This then leads on to re-engagement. Think about how you, yourself, feel when you're doing work that you love or care deeply about.
You take responsibility for your actions, simply because you have a deep sense of pride in what you're doing. The same will likely hold true for your people: by working on re-engaging them, you can lead your people down the path towards personal responsibility.
Your people will be more engaged if their work aligns with their values. Meet with them to find out what these are. Then, illustrate how their daily tasks and responsibilities align with those values.
Team members could also be disengaged or dissatisfied because they're not in the right role. Take some time to discover their strengths and weaknesses, and analyze whether or not they're using their strengths. If not, they might be better suited in a different role. (You can also use job crafting techniques to reshape their role to fit them better.)
Make sure that you're familiar with Herzberg's Motivators and Hygiene Factors. Herzberg identified common sources of job dissatisfaction, as well as highlighting the things that motivate people.
You must do both in order for team members to be happy and engaged in their work.
Sometimes, people feel that they have no control over their lives. To them, it doesn't matter what they do or how hard they work, nothing makes much of a difference.
People who believe that outside forces constantly influence their life are said to have an "external locus of control," while those who believe that their actions shape events, have an internal one. Ask team members to take our Locus of Control quiz so that you can determine where they fall on this spectrum.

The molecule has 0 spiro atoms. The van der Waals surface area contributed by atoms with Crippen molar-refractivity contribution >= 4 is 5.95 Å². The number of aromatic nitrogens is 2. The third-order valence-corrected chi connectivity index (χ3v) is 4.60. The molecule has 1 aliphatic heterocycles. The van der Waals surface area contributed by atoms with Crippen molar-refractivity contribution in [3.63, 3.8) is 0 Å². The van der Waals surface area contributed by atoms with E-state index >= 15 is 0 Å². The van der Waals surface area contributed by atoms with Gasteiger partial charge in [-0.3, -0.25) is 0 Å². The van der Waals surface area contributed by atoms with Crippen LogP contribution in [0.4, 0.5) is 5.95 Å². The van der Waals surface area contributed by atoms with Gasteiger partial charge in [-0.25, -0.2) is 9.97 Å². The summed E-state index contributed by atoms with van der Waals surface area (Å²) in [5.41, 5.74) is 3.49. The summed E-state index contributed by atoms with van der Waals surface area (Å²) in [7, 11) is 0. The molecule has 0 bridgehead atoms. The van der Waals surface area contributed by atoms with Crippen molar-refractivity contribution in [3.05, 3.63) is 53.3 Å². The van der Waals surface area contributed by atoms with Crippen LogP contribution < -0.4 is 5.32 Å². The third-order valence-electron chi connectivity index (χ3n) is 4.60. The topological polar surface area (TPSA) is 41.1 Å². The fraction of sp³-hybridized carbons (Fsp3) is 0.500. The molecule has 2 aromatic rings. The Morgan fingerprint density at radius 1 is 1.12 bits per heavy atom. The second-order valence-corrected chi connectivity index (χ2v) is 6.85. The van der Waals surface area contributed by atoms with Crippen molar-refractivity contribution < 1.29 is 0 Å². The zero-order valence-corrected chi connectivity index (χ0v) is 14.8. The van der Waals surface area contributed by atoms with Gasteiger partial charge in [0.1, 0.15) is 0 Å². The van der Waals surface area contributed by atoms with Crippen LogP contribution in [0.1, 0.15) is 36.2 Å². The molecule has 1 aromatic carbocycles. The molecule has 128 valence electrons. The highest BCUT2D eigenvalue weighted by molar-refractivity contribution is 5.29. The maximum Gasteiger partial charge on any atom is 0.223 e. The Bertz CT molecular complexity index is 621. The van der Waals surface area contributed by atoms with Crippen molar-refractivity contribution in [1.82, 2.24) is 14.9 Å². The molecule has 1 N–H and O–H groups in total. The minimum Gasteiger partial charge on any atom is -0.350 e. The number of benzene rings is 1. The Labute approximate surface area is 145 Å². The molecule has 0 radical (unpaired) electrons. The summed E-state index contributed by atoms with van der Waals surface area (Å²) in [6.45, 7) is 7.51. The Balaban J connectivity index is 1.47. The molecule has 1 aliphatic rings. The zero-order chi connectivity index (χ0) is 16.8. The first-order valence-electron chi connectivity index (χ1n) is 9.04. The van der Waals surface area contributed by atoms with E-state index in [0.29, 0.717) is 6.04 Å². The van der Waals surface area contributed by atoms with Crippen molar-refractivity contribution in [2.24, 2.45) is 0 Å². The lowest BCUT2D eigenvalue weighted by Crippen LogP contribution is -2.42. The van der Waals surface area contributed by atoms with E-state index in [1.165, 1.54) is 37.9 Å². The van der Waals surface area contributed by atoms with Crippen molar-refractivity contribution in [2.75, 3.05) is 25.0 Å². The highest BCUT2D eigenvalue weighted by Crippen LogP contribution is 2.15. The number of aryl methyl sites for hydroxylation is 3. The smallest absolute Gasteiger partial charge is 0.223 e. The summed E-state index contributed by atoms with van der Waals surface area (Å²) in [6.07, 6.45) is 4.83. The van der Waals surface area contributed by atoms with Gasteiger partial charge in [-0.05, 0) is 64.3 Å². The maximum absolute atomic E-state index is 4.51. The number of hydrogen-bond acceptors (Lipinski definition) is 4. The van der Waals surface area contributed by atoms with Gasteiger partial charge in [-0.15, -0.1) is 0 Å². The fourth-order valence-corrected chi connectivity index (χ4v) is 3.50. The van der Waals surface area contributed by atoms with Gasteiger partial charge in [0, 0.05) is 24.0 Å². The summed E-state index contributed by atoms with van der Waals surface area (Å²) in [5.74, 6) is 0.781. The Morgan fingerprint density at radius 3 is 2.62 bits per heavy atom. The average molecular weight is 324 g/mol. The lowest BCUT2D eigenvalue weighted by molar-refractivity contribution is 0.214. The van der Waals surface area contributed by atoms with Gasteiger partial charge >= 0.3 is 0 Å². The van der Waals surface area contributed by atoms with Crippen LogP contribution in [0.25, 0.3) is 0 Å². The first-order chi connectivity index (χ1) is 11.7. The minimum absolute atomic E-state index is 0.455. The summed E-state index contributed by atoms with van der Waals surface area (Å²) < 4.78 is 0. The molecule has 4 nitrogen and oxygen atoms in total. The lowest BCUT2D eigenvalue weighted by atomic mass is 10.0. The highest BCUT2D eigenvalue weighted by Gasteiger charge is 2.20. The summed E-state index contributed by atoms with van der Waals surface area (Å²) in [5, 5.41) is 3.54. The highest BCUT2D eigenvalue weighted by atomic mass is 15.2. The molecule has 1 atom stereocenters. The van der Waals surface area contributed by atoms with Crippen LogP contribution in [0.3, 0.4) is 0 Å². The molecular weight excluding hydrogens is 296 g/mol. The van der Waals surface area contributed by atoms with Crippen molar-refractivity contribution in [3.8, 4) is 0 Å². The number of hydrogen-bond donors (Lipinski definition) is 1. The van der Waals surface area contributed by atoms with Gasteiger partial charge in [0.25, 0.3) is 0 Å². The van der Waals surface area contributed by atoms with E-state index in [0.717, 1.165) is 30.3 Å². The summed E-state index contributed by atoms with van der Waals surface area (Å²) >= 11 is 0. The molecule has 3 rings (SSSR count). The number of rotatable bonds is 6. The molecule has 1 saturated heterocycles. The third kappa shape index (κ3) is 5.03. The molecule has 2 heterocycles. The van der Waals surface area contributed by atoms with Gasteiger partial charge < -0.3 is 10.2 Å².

If you discover that people have an external locus of control, help them overcome this. Set modest goals so that they can achieve some quick wins; and then help them build their self-confidence. Also, remind them of their strengths and past successes, and teach them how to think positively, instead of engaging in damaging, negative self-talk.
You can also break up any large tasks or projects into smaller goals or steps. A huge project or goal will make people feel overwhelmed, and, instead of being accountable for their work, they're far more likely to shun their responsibilities.
People who don't take responsibility often play the blame game. When you notice team members starting to point the finger of blame, stop them immediately. Shift their focus away from assigning blame, and, instead, direct it to what needs to be done to fix the problem and move forward.
Also, look at your own management style. If certain team members aren't taking responsibility, it could be because you aren't delegating clearly, or because you're micromanaging them – if you hover over their shoulder and second guess their every action, they're going to be reluctant to do anything without you in the background.
So, learn the art of delegation and avoid micromanagement. Give your people the freedom they need to make their own decisions, but be ready to guide them in the right direction if required. If they're able to make decisions on their own, they'll start to realize that their efforts really do make a difference.
A final thing to do is to give plenty of praise when people do take responsibility. And, help them improve by providing them with consistent, effective, fair feedback.
By using these strategies, you'll be able to go a long way towards getting people to take responsibility.
Some people, however, may simply not be mature enough to do the job. Do what you sensibly can, but don't keep them "hanging around" once you've exhausted all reasonable options. (Clearly, ensure that you fully comply with national employment law and internal HR policies when you take any action.)
As you work through this process, document everything, so that you can explain your actions if challenged.
People who don't take responsibility for their work or actions are likely to have a negative impact on their team. Look for apathy, finger pointing, missed deadlines, or phrases like "It's not my fault" to spot team members who are avoiding accountability.
To help people take more responsibility for their work, provide them with the skills and resources to actually do their job. Then set up an environment that makes it easy for them to change, and help them take responsibility for their decisions and actions.
You can do this by: